Germans terrified of inflation

Germans are more afraid of inflation than they've been for almost 20 years, according to a study on the country's top fears released in Berlin on Thursday.

Germans terrified of inflation
Photo: DPA

More than three-quarters (76 percent) of German consumers said their biggest fear was an increase in the cost of living in the “The Fears of Germans” study conducted by the R+V Insurance company. Inflation fears haven’t been this high since 1991 when the company began the annual survey. Last year only 66 percent of Germans said they feared inflation, but this year rising energy and grocery costs heavily influenced the rise in economic apprehensions, the study said.

Trust in the economy is down too, the report said. Some 58 percent of those polled placed a worsening economic situation among their top fears.

“This is not a surprise,” political scientist and study advisor Dr. Manfred Schmidt said, adding that despite the fact that the economy is in relatively good shape, many Germans feel they are suffering. “Germany puts a high value on price stability and people feel it’s threatened, which wakes dormant fears about inflation and the future.”

As in past studies, fear of natural disasters still topped the list of fears – another 58 percent included acts of God on their list of anxieties, tying with economic fears for second place. Germans in the western part of the country had more fears about natural disasters than those in the east of the country.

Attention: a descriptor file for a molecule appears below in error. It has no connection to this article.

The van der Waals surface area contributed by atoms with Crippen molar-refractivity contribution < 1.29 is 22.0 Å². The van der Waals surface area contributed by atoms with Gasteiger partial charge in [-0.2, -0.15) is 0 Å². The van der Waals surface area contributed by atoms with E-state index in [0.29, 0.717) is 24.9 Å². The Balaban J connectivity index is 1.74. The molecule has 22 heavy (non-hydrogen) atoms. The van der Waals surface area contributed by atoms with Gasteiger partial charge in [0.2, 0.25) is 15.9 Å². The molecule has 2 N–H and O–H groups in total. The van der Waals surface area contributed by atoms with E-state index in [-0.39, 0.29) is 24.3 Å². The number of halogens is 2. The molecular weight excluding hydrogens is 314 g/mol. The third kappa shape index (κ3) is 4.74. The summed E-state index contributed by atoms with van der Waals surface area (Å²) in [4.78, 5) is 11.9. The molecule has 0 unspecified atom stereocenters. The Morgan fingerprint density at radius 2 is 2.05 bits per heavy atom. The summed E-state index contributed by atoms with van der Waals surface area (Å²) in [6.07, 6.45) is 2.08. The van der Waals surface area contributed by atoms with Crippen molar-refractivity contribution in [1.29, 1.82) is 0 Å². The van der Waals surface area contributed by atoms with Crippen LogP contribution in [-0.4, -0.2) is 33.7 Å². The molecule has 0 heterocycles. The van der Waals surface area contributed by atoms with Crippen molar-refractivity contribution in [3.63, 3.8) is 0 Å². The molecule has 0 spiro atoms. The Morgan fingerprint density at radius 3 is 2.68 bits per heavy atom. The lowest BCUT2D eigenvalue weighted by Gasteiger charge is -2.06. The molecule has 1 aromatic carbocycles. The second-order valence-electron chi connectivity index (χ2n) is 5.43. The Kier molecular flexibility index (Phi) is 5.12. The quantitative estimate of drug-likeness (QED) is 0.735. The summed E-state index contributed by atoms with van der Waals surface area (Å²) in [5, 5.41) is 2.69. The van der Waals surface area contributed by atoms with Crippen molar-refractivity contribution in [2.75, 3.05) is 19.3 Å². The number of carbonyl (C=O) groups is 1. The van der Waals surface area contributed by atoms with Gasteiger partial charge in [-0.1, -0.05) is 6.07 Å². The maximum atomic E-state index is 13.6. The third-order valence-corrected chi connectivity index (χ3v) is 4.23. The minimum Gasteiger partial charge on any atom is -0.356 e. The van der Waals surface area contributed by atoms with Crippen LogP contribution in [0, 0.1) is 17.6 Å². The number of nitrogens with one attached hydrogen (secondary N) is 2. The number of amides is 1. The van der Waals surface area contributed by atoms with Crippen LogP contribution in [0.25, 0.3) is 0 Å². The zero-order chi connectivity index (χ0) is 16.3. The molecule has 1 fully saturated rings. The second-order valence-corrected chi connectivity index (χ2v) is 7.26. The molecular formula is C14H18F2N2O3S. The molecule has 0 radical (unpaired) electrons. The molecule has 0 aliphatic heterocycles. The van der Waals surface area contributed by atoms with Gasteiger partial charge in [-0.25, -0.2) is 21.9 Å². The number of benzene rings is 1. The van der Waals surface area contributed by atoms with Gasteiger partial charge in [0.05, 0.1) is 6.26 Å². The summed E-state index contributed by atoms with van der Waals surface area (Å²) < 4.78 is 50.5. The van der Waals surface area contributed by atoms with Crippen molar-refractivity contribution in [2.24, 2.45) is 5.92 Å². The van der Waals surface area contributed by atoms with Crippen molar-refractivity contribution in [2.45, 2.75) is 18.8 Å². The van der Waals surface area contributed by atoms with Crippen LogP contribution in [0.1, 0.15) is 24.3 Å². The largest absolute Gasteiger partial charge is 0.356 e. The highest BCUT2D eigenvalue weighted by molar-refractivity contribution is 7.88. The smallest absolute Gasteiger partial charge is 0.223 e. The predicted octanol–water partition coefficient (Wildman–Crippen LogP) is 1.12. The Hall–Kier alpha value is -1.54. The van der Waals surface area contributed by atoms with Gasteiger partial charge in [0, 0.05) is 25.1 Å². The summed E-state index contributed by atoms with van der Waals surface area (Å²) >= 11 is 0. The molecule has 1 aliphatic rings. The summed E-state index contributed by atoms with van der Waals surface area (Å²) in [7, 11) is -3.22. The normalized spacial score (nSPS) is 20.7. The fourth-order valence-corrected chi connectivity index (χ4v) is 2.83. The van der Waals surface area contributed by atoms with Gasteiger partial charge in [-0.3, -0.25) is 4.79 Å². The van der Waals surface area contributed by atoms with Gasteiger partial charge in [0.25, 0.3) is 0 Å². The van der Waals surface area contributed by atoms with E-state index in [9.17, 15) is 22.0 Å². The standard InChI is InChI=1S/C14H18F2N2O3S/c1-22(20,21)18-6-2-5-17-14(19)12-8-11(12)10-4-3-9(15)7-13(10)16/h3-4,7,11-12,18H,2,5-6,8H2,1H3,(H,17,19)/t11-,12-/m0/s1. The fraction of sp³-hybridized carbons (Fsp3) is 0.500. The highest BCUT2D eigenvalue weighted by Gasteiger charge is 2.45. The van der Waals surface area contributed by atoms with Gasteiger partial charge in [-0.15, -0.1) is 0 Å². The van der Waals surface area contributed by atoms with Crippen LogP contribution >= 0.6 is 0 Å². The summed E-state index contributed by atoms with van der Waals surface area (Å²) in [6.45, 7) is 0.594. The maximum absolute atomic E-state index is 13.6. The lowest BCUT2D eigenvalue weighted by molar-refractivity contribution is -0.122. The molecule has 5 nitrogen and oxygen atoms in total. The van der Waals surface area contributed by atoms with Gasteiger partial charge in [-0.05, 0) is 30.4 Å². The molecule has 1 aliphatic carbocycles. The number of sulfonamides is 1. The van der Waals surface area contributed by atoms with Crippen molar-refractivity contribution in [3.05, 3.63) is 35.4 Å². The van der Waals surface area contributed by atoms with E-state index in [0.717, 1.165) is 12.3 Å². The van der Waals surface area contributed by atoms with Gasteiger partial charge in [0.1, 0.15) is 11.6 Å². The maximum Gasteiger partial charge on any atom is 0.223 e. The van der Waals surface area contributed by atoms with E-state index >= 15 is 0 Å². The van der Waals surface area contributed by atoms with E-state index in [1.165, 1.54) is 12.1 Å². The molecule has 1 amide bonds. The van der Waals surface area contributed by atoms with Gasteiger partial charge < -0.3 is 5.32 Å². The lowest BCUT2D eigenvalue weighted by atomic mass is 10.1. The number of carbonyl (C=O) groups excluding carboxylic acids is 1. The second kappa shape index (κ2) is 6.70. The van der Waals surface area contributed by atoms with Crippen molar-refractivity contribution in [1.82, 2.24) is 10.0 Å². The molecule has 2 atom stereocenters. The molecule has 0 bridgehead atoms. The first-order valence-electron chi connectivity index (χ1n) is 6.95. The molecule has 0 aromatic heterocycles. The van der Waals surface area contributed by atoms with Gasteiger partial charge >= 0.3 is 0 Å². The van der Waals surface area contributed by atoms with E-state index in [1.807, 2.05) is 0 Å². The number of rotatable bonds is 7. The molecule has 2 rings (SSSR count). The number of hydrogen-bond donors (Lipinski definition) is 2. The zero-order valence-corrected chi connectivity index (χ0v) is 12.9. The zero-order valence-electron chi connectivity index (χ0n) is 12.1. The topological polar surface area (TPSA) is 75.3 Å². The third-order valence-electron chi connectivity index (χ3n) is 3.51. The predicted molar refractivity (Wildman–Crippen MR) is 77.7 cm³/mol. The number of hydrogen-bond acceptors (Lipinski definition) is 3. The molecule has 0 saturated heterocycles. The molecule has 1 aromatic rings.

Panic about terrorism and war, in contrast, were down from previous years by 10 percent, taking 11th place at 41 percent.

These fears of economic instability gave Germans the jitters about the future too. Forty-one percent of them said they feared a declining standard of living as they age. Other major fears among the 2,400 Germans polled included old-age sickness and care needs, though these anxieties were increasing only among older Germans.

Gender differences in poll results included a more intense fears about the future among women, and more fear about joblessness among men.

Unemployment was also a major issue for residents of the formerly communist eastern states, meanwhile more western Germans tended to dread terrorism.